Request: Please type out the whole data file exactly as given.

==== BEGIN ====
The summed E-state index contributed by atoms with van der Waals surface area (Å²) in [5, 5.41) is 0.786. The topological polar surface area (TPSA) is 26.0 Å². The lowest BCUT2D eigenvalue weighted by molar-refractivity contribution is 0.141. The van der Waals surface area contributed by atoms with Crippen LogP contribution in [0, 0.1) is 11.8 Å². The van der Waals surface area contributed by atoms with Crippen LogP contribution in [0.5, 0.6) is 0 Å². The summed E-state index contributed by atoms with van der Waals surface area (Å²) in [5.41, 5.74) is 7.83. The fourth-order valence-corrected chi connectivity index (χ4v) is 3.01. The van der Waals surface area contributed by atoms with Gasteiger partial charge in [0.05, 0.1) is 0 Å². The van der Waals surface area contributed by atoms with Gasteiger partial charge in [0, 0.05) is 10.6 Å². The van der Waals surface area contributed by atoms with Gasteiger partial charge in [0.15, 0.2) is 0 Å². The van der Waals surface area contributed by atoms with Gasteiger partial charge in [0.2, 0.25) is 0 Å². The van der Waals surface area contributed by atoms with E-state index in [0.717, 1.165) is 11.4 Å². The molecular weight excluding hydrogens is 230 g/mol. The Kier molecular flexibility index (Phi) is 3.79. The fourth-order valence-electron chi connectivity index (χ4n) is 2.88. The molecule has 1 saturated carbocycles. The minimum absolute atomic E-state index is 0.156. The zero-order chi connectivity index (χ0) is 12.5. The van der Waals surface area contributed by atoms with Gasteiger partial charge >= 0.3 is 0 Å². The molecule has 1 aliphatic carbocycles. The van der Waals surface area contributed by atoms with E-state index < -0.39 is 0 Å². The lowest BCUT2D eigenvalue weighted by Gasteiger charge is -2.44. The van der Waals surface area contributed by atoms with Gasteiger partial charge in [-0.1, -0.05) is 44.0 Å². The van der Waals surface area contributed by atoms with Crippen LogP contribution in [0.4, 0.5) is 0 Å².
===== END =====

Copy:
The summed E-state index contributed by atoms with van der Waals surface area (Å²) in [5, 5.41) is 0.786. The topological polar surface area (TPSA) is 26.0 Å². The lowest BCUT2D eigenvalue weighted by molar-refractivity contribution is 0.141. The van der Waals surface area contributed by atoms with Crippen LogP contribution in [0, 0.1) is 11.8 Å². The van der Waals surface area contributed by atoms with Crippen LogP contribution in [0.5, 0.6) is 0 Å². The summed E-state index contributed by atoms with van der Waals surface area (Å²) in [5.41, 5.74) is 7.83. The fourth-order valence-corrected chi connectivity index (χ4v) is 3.01. The van der Waals surface area contributed by atoms with Gasteiger partial charge in [0.05, 0.1) is 0 Å². The van der Waals surface area contributed by atoms with Gasteiger partial charge in [0, 0.05) is 10.6 Å². The van der Waals surface area contributed by atoms with Gasteiger partial charge in [0.15, 0.2) is 0 Å². The van der Waals surface area contributed by atoms with Gasteiger partial charge in [0.2, 0.25) is 0 Å². The van der Waals surface area contributed by atoms with E-state index in [0.717, 1.165) is 11.4 Å². The molecular weight excluding hydrogens is 230 g/mol. The Kier molecular flexibility index (Phi) is 3.79. The fourth-order valence-electron chi connectivity index (χ4n) is 2.88. The molecule has 1 saturated carbocycles. The minimum absolute atomic E-state index is 0.156. The zero-order chi connectivity index (χ0) is 12.5. The van der Waals surface area contributed by atoms with Gasteiger partial charge >= 0.3 is 0 Å². The molecule has 1 aliphatic carbocycles. The van der Waals surface area contributed by atoms with E-state index < -0.39 is 0 Å². The lowest BCUT2D eigenvalue weighted by Gasteiger charge is -2.44. The van der Waals surface area contributed by atoms with Gasteiger partial charge in [-0.1, -0.05) is 44.0 Å². The van der Waals surface area contributed by atoms with Crippen LogP contribution in [0.4, 0.5) is 0 Å².